This article appeared online at on Thursday, October 27, 2022:  

Maggie DeJong isn’t unique among Christians being persecuted on college campuses across the land. But her case — DeJong v. Pembrook — is unique in the college’s method to quash her -protected right to speak her mind about her faith: a no contact order.

The professors in the Art Therapy Program at Southern Illinois University Edwardsville (SIUE) issued a “no contact” order — virtually a restraining order — against DeJong last February, demanding that she no longer have any interaction, direct or indirect, with three of the students in her tiny class.

“That’s what this case is about: the unconstitutional censorious actions of officials at … SIUE,” wrote her attorney from Alliance Defending Freedom (ADF) in its opening remarks in DeJong’s lawsuit against the university.

The order from the school neatly ignored DeJong’s -protected rights by simply ordering her to stay away from those three students: no prior hearings, no charges that DeJong had somehow violated school policies or rules in her interactions with them. Instead, it was a demand from on high:

This Order is not an indication of responsibility for a violation of University policy; rather it is intended to prevent interactions [between DeJong and those three offended students] that could be perceived by either party as unwelcome, retaliatory, intimidating, or harassing.

When DeJong learned of the restraining order that had been issued against her, she protested to one of her professors. The conversation revealed the pro-communist, Marxist indoctrination camp that SIEU has become:

DeJong: I feel this push [from the program] to not hold to my worldview. But it feels like you are coming from a very distinct worldview as well.


So, if [you’re] really accepting this postmodern approach — like everybody has “their truth” — then why am I not allowed to align with my truth?


Professor George: It’s actually a James Baldwin quote that’s coming to mind to explain it: “We can disagree and still love each other unless your disagreement is rooted in my oppression and denial of my humanity and right to exist.”


DeJong: But then, who determines? Because that’s a very dangerous thing, too. It’s very concerning [over] who determines who silences whom.

The above-quoted James Baldwin was so close to the communists who had infiltrated the American Civil Rights movement in the 1960s that the Communist Party USA (CPUSA) was still celebrating him years after his death.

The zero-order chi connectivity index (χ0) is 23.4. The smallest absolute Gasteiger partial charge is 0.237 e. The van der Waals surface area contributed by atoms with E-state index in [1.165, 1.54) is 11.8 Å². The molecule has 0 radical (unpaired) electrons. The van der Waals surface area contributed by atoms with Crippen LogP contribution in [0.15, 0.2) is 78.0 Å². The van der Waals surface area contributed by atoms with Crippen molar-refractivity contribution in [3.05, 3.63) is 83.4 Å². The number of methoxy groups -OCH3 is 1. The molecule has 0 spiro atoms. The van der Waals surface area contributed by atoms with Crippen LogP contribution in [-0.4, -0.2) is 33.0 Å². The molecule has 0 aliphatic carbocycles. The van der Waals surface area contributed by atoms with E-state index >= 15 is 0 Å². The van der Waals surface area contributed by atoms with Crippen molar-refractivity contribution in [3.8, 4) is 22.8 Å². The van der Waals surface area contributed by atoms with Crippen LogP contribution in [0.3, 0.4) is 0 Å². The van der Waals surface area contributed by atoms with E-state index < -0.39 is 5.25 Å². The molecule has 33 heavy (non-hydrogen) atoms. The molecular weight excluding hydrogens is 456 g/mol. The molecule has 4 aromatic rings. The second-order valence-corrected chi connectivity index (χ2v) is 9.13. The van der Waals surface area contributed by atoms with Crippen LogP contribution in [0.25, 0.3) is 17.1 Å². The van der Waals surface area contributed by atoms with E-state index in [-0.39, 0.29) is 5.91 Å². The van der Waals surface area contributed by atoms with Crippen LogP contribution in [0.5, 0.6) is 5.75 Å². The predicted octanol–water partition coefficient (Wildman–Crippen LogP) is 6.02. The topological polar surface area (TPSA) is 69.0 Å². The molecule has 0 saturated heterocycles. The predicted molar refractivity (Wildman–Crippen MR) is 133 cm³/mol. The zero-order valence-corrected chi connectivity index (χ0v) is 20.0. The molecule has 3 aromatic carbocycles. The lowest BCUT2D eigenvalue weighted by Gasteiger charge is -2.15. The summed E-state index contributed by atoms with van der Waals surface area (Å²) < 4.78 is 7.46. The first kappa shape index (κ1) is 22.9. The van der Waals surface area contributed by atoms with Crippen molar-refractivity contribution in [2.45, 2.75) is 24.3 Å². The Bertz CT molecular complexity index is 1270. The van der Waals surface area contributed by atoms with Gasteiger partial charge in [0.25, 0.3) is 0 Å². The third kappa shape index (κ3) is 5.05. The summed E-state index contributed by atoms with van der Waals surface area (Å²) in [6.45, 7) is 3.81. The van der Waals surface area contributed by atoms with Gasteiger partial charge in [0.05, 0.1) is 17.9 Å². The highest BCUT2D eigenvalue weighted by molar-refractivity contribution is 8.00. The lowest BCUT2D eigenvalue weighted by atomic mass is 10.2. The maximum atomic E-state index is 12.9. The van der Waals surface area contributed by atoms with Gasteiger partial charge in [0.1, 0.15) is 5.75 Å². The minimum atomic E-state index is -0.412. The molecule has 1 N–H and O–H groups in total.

The ADF attorneys made much of the fact that DeJong’s disagreements were in love, not enmity. At the end of more than 40 text messages exchanged between DeJong and one of the students who complained to the school, DeJong wrote this:

DeJong: I wanted to reiterate to you today how much I value you.


Even though we don’t agree. I see a beautiful and compassion for children in you. A strong warrior. And honestly a hilarious personality that I think is so necessary when we find ourselves taking ourselves to[o] seriously in our program.


I just can’t express enough the goodness you bring and I didn’t want that to get washed out with our disagreement last night.


What is more important that you know this, than anything else: sorry if this follow up is annoying. But I am okay risking being annoying if it means I can express this to you. Have a beautiful Saturday.


[flower emoji]


Student 3: I know. Last night is not how I wanted that conversation to go. I value you too.

Five days after DeJong’s attorneys sent a letter to SIUE warning the school that it was violating free-speech rights, the school rescinded the noxious no contact order.

Following graduation, and further consultation with ADF, DeJong filed suit over the matter, asking for punitive damages and a formal judgment that the school violated her -guaranteed rights, along with attorneys’ fees.

When asked why, ADF attorney Gregg Walters noted:

Maggie has always respectfully shared her religious or political views, which every student is entitled to do under the First Amendment. It is a sad day for civil dialogue and of speech when universities can issue gag orders like those issued against Maggie for nothing more than expressing her beliefs — beliefs held by millions of Americans….


[DeJong] asked the university to change their unconstitutional policies, and the university hasn’t done that. So, she’s not the last student that will be impacted by these policies that censor student speech….


[One of the goals of the lawsuit is] to challenge these policies and ensure that students are able to speak freely on campus about their beliefs.

That case — DeJong v. Pembrook — is pending. The New American will watch for developments and keep readers informed of any outcome.

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